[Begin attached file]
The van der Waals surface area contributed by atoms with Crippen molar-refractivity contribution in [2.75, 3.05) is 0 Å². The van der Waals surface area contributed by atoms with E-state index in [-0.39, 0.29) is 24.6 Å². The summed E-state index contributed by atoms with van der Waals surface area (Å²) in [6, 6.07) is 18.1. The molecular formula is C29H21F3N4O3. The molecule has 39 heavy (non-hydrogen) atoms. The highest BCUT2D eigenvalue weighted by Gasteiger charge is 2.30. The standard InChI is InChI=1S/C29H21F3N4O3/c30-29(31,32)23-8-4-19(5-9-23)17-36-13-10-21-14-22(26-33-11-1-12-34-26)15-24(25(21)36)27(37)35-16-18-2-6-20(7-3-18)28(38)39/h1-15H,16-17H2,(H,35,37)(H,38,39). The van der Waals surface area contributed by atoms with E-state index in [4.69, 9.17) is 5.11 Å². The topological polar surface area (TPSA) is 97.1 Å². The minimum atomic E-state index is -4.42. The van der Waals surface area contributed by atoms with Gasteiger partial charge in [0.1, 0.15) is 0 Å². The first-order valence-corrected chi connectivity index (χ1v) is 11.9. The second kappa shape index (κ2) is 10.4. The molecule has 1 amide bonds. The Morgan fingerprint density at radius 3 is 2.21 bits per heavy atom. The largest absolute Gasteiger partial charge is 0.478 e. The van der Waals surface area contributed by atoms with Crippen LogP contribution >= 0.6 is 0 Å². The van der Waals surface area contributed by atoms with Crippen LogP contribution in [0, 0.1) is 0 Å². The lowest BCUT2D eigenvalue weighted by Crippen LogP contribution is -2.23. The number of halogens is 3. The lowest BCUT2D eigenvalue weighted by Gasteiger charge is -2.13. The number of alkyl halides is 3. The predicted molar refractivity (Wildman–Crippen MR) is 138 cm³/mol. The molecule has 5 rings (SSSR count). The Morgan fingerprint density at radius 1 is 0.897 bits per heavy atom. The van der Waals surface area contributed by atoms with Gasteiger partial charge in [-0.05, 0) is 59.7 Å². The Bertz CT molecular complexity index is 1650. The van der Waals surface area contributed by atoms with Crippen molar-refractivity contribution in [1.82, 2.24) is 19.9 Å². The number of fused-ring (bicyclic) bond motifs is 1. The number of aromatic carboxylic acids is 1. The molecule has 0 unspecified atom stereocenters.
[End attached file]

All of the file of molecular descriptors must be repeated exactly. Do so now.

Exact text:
The van der Waals surface area contributed by atoms with Crippen molar-refractivity contribution in [2.75, 3.05) is 0 Å². The van der Waals surface area contributed by atoms with E-state index in [-0.39, 0.29) is 24.6 Å². The summed E-state index contributed by atoms with van der Waals surface area (Å²) in [6, 6.07) is 18.1. The molecular formula is C29H21F3N4O3. The molecule has 39 heavy (non-hydrogen) atoms. The highest BCUT2D eigenvalue weighted by Gasteiger charge is 2.30. The standard InChI is InChI=1S/C29H21F3N4O3/c30-29(31,32)23-8-4-19(5-9-23)17-36-13-10-21-14-22(26-33-11-1-12-34-26)15-24(25(21)36)27(37)35-16-18-2-6-20(7-3-18)28(38)39/h1-15H,16-17H2,(H,35,37)(H,38,39). The van der Waals surface area contributed by atoms with E-state index in [4.69, 9.17) is 5.11 Å². The topological polar surface area (TPSA) is 97.1 Å². The minimum atomic E-state index is -4.42. The van der Waals surface area contributed by atoms with Gasteiger partial charge in [0.1, 0.15) is 0 Å². The first-order valence-corrected chi connectivity index (χ1v) is 11.9. The second kappa shape index (κ2) is 10.4. The molecule has 1 amide bonds. The Morgan fingerprint density at radius 3 is 2.21 bits per heavy atom. The largest absolute Gasteiger partial charge is 0.478 e. The van der Waals surface area contributed by atoms with Crippen LogP contribution >= 0.6 is 0 Å². The van der Waals surface area contributed by atoms with Crippen LogP contribution in [0, 0.1) is 0 Å². The lowest BCUT2D eigenvalue weighted by Crippen LogP contribution is -2.23. The number of halogens is 3. The lowest BCUT2D eigenvalue weighted by Gasteiger charge is -2.13. The number of alkyl halides is 3. The predicted molar refractivity (Wildman–Crippen MR) is 138 cm³/mol. The molecule has 5 rings (SSSR count). The Morgan fingerprint density at radius 1 is 0.897 bits per heavy atom. The van der Waals surface area contributed by atoms with Gasteiger partial charge in [-0.05, 0) is 59.7 Å². The Bertz CT molecular complexity index is 1650. The van der Waals surface area contributed by atoms with Crippen molar-refractivity contribution in [1.82, 2.24) is 19.9 Å². The number of fused-ring (bicyclic) bond motifs is 1. The number of aromatic carboxylic acids is 1. The molecule has 0 unspecified atom stereocenters.